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# How to left shift k elements of an array Taimur Hassan

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### Problem statement

This problem requires us to shift/rotate a fixed-size array to the left by k positions, where k is a user-determined variable. For example, given an array [1,2,3,4,5], a shift of 3 positions should result in the final state of the array being [4,5,1,2,3] . There are several different ways to achieve this.

### A simple solution

One simple solution is to write an algorithm to shift/rotate the array once and then repeat this a total of k times.

Let's look at the code below:

#include <iostream>
using namespace std;

void shiftArr(int* arr , int n)
{
// Initially: [1 2 3 4 5]

// swapping the first element with the last element
int temp = arr;
arr = arr[n-1];
arr[n-1] = temp;

// Now: [5 2 3 4 1]

// swapping the first element with the (N-i)th element for the entire length of the array (where i starts from 1)
for(int i=n-2 ; i>=0 ; i--)
{
int temp2 = arr;
arr = arr[i];
arr[i] = temp2;

// Array in each iteration:
// [4 2 3 5 1]
// [3 2 4 5 1]
// [2 3 4 5 1]
}
}

void shiftArrByK(int* arr , int n , int k)
{
for(int i=0 ; i<k%n ; i++) // we take a modulus in case the value of k is >= N
{
shiftArr(arr , n) ;
}
}

int main() {
int arr[] = {1,2,3,4,5};
int size_of_array = 5 ;
int k = 2 ;
cout << "Before shifting: " ;
for(int i=0 ; i<size_of_array ; i++)
{
cout << arr[i] << " " ;
}
cout << endl ;
shiftArrByK(arr , size_of_array , k);

cout << "After shifting: " ;
for(int i=0 ; i<size_of_array ; i++)
{
cout << arr[i] << " " ;
}
cout << endl ;
}

However, this is a very inefficient way to perform this task. In the worst case, it will take $O(N2)$ time, where $N$ is the size of the array. This is because this approach involves moving all the array elements to left-shift the array just once (moving a single element takes O(1) time, and there are a total of $N$ elements), and we may need to left-shift the elements up to $N$ times.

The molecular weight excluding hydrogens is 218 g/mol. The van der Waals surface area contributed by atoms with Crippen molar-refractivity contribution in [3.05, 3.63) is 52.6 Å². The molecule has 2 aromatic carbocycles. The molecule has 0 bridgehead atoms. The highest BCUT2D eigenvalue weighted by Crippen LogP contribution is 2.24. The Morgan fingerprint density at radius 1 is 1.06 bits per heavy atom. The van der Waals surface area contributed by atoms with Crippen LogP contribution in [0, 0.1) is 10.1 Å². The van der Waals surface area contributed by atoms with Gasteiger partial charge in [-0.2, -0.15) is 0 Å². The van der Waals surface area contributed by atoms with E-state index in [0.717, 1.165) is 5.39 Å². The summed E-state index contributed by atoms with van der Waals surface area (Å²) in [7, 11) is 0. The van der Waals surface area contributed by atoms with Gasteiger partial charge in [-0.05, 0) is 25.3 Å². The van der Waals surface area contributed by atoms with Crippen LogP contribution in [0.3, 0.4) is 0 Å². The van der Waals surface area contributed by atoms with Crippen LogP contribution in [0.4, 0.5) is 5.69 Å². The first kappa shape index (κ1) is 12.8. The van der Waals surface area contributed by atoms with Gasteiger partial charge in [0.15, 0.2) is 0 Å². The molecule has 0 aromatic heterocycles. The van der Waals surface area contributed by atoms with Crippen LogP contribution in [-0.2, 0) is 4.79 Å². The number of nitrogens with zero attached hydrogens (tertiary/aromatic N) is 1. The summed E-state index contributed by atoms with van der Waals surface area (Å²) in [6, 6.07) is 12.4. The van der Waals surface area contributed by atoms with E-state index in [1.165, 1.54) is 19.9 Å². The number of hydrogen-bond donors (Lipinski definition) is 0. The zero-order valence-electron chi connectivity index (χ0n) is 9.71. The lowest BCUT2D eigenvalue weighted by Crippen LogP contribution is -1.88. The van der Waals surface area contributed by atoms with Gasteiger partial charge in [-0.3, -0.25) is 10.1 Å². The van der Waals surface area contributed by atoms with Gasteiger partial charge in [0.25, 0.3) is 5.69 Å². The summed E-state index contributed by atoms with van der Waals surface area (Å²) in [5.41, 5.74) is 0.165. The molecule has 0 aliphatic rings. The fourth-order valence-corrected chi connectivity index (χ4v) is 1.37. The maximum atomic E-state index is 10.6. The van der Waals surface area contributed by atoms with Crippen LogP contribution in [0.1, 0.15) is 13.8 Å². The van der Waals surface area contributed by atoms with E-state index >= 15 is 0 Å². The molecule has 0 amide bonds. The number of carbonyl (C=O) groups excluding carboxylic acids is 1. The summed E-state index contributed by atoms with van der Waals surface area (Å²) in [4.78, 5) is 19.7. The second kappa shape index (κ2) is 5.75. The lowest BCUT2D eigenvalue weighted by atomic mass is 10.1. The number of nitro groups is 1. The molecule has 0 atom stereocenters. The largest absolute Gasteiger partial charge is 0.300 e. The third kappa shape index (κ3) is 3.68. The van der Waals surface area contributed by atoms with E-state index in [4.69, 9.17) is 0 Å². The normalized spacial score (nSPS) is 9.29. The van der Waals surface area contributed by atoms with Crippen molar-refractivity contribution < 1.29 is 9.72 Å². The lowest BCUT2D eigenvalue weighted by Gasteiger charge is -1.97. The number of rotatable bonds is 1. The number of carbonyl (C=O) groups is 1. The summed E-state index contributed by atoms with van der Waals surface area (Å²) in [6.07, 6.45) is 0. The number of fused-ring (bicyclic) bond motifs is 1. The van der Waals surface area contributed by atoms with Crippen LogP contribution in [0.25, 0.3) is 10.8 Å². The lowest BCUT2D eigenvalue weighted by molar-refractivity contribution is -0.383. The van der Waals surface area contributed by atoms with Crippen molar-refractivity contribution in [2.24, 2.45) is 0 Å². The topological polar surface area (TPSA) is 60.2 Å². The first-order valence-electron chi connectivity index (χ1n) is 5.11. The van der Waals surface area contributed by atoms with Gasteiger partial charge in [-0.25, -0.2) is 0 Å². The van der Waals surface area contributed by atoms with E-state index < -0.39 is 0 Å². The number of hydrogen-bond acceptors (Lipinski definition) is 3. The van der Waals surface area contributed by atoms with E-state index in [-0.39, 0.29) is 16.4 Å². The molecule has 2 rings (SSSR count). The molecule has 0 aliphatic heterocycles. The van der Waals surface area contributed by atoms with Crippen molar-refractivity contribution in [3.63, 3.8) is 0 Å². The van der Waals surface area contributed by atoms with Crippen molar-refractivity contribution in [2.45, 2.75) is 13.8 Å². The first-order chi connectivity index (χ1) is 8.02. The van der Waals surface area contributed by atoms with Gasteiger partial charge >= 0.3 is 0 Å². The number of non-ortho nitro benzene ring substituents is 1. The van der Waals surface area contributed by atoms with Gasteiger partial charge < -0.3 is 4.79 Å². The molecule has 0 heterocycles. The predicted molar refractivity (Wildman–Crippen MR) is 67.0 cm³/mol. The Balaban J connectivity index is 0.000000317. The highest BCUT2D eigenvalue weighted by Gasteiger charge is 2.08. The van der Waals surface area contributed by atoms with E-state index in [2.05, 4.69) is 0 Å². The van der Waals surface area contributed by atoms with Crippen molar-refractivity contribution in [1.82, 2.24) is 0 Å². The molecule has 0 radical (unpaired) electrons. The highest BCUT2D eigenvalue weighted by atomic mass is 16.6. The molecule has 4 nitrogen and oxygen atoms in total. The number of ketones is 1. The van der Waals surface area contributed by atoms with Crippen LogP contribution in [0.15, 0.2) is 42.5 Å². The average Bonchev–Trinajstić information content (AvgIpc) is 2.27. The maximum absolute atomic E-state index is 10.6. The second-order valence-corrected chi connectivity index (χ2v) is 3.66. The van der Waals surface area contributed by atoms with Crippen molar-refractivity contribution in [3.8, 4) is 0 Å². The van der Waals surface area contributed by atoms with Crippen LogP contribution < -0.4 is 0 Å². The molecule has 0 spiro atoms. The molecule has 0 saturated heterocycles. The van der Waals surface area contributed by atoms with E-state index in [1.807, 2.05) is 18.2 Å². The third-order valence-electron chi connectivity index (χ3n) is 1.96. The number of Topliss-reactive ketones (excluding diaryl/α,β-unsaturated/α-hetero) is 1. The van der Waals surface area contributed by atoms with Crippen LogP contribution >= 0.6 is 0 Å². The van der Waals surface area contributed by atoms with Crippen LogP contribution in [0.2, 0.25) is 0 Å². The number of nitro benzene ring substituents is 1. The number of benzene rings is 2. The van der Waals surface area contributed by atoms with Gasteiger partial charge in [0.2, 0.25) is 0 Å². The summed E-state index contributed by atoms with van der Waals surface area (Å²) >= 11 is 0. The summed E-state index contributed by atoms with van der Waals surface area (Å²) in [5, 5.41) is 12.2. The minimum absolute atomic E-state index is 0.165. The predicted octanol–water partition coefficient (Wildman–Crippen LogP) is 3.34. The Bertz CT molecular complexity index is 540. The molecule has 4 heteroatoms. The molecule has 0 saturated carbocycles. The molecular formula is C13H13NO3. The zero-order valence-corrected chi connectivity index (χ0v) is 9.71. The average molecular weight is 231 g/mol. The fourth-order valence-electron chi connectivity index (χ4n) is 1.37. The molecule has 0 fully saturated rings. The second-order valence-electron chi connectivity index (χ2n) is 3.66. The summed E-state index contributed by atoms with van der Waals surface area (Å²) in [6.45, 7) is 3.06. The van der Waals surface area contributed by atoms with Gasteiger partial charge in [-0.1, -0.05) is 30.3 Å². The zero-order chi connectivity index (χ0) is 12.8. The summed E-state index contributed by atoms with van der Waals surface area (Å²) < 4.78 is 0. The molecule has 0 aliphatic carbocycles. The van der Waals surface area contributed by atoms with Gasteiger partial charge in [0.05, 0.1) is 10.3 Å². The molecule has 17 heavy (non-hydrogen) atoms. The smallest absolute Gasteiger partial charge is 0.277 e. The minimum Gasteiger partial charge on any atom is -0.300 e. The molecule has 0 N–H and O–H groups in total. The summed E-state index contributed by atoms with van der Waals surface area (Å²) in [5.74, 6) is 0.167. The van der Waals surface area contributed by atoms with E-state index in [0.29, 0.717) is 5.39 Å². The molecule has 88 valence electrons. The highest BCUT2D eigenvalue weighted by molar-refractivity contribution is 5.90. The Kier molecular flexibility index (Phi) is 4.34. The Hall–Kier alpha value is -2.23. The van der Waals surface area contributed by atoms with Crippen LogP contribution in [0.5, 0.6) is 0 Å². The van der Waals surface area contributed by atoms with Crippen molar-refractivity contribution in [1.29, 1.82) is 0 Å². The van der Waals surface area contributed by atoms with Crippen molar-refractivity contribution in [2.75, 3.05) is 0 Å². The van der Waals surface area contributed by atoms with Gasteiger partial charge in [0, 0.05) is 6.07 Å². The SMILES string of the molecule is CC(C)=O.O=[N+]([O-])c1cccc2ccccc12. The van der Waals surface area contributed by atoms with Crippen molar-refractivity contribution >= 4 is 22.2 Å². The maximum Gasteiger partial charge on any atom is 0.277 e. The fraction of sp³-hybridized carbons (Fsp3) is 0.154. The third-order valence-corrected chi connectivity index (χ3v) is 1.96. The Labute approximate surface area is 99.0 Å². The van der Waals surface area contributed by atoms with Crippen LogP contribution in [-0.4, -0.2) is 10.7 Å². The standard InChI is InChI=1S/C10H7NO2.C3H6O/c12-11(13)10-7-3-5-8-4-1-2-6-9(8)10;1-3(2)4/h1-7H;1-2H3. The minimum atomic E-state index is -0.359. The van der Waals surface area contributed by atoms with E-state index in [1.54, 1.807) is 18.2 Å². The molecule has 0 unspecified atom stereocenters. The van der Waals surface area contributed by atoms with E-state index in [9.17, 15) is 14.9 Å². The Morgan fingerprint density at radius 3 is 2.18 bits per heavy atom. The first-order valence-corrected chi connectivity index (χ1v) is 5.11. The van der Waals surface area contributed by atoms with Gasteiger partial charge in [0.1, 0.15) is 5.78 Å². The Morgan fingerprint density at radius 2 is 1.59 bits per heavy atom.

### An efficient solution

A better approach would be one in which the number of times the elements need to be shifted is minimized. The diagram below depicts the algorithm implementing this approach with an example:

An algorithm to shift an array to the left k times (k=2 in this example)

Note: In this method, the maximum number of times that a single element is shifted is $2$, whereas in the previous method, it was $N$.

Let's implement this algorithm below:

#include <iostream>
using namespace std;

void reverseArray(int* arr , int low , int high)
{
while(low<high)
{
swap(arr[low] , arr[high]);
low++;
high--;
}
}

void shiftLeftByN(int* arr , int n , int k)
{
k = k%n ; // we take a modulus in case the value of k is >= N
reverseArray(arr , 0 , k-1);
reverseArray(arr , k , n-1);
reverseArray(arr , 0 , n-1);
}

int main() {
int arr = {1,2,3,4,5} ;
int size_of_array=5 ;
int k=2 ;
cout << "Before rotation: " ;
for(int i=0 ; i<size_of_array ; i++)
{
cout << arr[i] << " " ;
}
cout << endl ;

shiftLeftByN(arr , size_of_array , k) ;

cout << "After rotation: " ;
for(int i=0 ; i<size_of_array ; i++)
{
cout << arr[i] << " " ;
}
cout << endl ;
}

This method takes $O(N)$ time in the worst case. This is because it involves reversing the whole array just once and reversing 2 sub-arrays once each. That makes a total of 3 reversals, and each reversal takes $O(N)$ time. Therefore, this method provides the most efficient way to left shift k elements of an array.

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CONTRIBUTOR Taimur Hassan